James Dixon: Last week, Lex Luger and Tatanka had a misunderstanding. Actually, they had several!
Owen Hart vs. 1-2-3 Kid
Oh yes! The last few months have seen Raw feature some cracking contests in the middle of some usually pretty shambolic shows, and this could be the best of the lot. Kid had a classic encounter with Owen’s brother Bret in July, and if anything the style of Owen compliments Kid even better, as shown by their sub-5 minute belter at King of the Ring. The pace at first is furious, with Kid outwrestling Owen at every turn and catching him off guard with kicks and quick pinfall attempts. The first few minutes alone put most of the rest of the roster to shame, and it is easy to forget just how good Sean Waltman was around this time, especially as he started to suck something fierce towards the end of his run as X-Pac many years later. The counters remain fluid and excellent as we progress, and a double nip up is right out of the Indies, and pops Randy Savage. Kid is a ball of energy as he flies from the ring to the outside, taking out both Owen and Neidhart as the crowd pops him big time. After commercial Kid tries to suplex Owen back in, but Hart reverses and suplexes Kid from the ring to the outside! Holy shit, you never see that. Kid was certainly game for taking insane bumps in his first WWF run. Owen, as if determined not to be outdone, does a dive of his own and then uses the ring post to further weaken Kid. This is the kind of style and pace that I love, and I could watch all day. Furious is all about intricate wrestling, hence his baffling love of Bob Backlund, but I am very much an impact and counters kind of guy. I love hard hitting stuff too, though there is none of that here of course. Owen slows things down a little as he goes into a heat, and it is almost a shame that they feel the need to revert to formula, having abandoned it so far. Owen misses off the top and hurts his knee, giving Kid a target to focus on. He goes after the injured wheel like a stabbed rat and after kicking Owen’s leg (from under his leg) he locks on a half-crab. That is too much for Neidhart, who runs in and clotheslines Kid off him for a DQ. It makes sense, because Owen’s focus would have been on his WWF title match in two weeks, so Anvil doesn’t want him getting injured. Owen puts on the Sharpshooter after the match as Neidhart manhandles the referees and stomps away on Kid, as Owen refuses to release the hold. The first few minutes of this were every bit as good as King of the Ring, and even though things slowed a little and there was an inconclusive finish, the match was still a belter and a great way to kick things off.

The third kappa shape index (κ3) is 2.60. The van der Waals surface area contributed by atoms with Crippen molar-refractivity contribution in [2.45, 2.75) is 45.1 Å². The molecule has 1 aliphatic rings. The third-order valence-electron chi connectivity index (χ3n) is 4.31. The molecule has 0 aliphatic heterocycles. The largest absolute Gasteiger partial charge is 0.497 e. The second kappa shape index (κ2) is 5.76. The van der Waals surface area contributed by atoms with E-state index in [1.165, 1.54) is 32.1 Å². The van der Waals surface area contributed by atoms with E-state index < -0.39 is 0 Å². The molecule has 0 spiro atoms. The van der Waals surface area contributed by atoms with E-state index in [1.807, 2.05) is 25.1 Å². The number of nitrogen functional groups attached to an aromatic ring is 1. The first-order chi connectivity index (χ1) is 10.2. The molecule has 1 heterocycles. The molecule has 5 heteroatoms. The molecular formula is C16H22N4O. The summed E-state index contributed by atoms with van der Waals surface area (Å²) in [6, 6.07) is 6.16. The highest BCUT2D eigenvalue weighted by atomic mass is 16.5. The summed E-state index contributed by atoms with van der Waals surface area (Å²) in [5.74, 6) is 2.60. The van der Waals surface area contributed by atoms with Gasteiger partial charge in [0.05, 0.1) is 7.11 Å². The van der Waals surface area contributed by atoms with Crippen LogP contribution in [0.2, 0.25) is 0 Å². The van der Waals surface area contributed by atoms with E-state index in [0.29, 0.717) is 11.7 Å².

Final Rating: ***¾
I’m skipping the SummerSlam report; we all know the card.
Abe ‘Knuckleball’ Schwartz is in the crowd with a placard, and we see footage from earlier of his promo blaming the fans for the baseball strike that was going on at the time. Steve Lombardi has had some shitty gimmicks in his time, and this one is high on the list.
Duke Droese vs. Nick Barberry
How the hell do you spell this jobber’s name? It changes every time he is on. Droese continues his tradition of using lazy rest holds in 2-minute squash matches, which is an unforgiveable sin in this office that is likely to get you on the “IRS list”. He is not quite there yet, but he has potential. A generic elbow drop is enough for Droese to win this in short order, and he even gets a post-match light show. What a waste of resources on such a useless character.
Final Rating: ¼*
Kwang vs. Tony Roy
Kwang wins in under a minute. What else is there to say? How about: what exactly was the point of Kwang? Other than his unintentional purpose of being the punchline of a bad wrestling joke. Read some Scott Keith if you don’t know what I mean, I am sure you will pick up on it.
Final Rating: SQUASH (Not rated)
The King’s Court